MTI: Medical treatment injury definition and frequency rate info
Medical treatment injury definition
A medical treatment injury or MTI is defined as any injury or disease which resulted in a treatment from a physician or other medical personnel under the order of a physician.
Most companies and projects differentiate and measure MTI's and FAI's or first aid injuries one another, as the difference in severity warrants a different lens.
Unlike a medical treatment injury, a first aid injury is an injury which only requires a single first aid treatment - and a potential follow-up visit for observational purposes. Even though some of these first aid injuries are administered by a physician, the person or people can often continue with their activities straight away.
The definitions of a medical treatment injury vs. a first aid injury can be blurry at times, but some examples of each to help clarify are:
Typical medical treatment injuries:
- Prescription medication required
- Stitches or sutures
- Treatment of infection
- Removal of foreign objects
- Treatment of deep tissue
- Admission to hospital
While typical first aid injuries include:
- Treatment of minor burns
- Application of a bandage
- Application of antiseptics
- Use of non-prescription medication
While there is the possibility of overlap, whether or not someone can get some simple first aid and continue with their activities usually dictates whether something is classified as a medical treatment injury or first aid injury.
Medical treatment injury frequency rate
The main reason that the above MTI definition and categorisation is important is that companies and projects report on these MTI and FAI rates for internal and external purposes.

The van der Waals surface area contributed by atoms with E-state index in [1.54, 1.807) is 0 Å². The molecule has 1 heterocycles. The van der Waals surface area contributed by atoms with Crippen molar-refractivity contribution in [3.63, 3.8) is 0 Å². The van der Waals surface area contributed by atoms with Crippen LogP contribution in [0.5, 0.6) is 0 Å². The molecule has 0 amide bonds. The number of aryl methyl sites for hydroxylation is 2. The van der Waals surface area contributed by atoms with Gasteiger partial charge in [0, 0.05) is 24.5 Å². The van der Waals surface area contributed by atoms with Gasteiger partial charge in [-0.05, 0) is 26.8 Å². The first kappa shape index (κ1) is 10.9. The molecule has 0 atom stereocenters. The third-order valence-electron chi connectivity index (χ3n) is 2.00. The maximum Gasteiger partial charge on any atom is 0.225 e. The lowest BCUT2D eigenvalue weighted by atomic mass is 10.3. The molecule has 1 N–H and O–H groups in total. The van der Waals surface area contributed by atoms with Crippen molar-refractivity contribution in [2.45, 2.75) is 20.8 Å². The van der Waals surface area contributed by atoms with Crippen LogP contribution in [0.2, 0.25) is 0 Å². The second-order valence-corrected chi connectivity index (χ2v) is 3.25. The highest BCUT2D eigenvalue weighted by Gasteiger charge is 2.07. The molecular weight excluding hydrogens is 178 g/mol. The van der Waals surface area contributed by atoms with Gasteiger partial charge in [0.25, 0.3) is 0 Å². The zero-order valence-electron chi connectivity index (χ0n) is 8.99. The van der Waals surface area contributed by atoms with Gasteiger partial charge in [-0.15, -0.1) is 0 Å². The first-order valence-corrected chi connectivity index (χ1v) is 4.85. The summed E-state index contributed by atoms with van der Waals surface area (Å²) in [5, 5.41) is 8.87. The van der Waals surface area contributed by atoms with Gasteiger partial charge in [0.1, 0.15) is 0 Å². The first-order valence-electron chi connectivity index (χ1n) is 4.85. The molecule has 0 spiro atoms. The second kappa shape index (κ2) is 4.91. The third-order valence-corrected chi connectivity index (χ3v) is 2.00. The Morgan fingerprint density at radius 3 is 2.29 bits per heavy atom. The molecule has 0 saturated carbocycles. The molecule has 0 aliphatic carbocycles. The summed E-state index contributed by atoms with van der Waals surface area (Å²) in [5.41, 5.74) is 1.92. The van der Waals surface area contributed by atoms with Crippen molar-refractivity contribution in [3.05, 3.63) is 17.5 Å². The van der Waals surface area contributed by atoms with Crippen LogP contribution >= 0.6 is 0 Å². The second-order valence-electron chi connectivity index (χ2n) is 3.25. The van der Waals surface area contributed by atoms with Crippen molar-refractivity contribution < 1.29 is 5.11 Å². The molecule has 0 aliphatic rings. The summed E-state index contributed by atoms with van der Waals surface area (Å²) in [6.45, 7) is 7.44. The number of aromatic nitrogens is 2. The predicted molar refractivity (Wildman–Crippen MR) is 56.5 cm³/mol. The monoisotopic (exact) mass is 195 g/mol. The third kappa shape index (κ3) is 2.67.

The number of medical treatment injuries which occur is an important number in and of itself, but it becomes a more powerful indicator when standardised and benchmarked against other companies and their own historical rates as a key safety KPI.
Using the medical treatment injury frequency rate enables companies to measure medical treatment injuries no matter how many people, projects or activities they had during a period. Because it's a 'rate', they can track this rate over a number of years to spot trends - as well as compare it to other similar companies and industries.
It can be difficult getting MTI numbers from many companies or industries, partly because many first aid injuries and medical treatment injuries are dealt with solely internally and tracked internally, and partly because there are a number of other metrics which authorities care about too, like the lost time injury frequency rate.
You can find some 'averages' and tangible numbers pulled from a 2008 study in Australia(source
These results came from the construction industry, and as you can see, they were based on measuring the difference between construction companies on a specific workplace health and safety scheme aimed at lowering medical treatment injuries - and those who were not on the scheme.
|Period of time||Average MTIFR on scheme projects||Average MTIFR on non-scheme projects|
|July to Dec. 2007||9.53||23.32|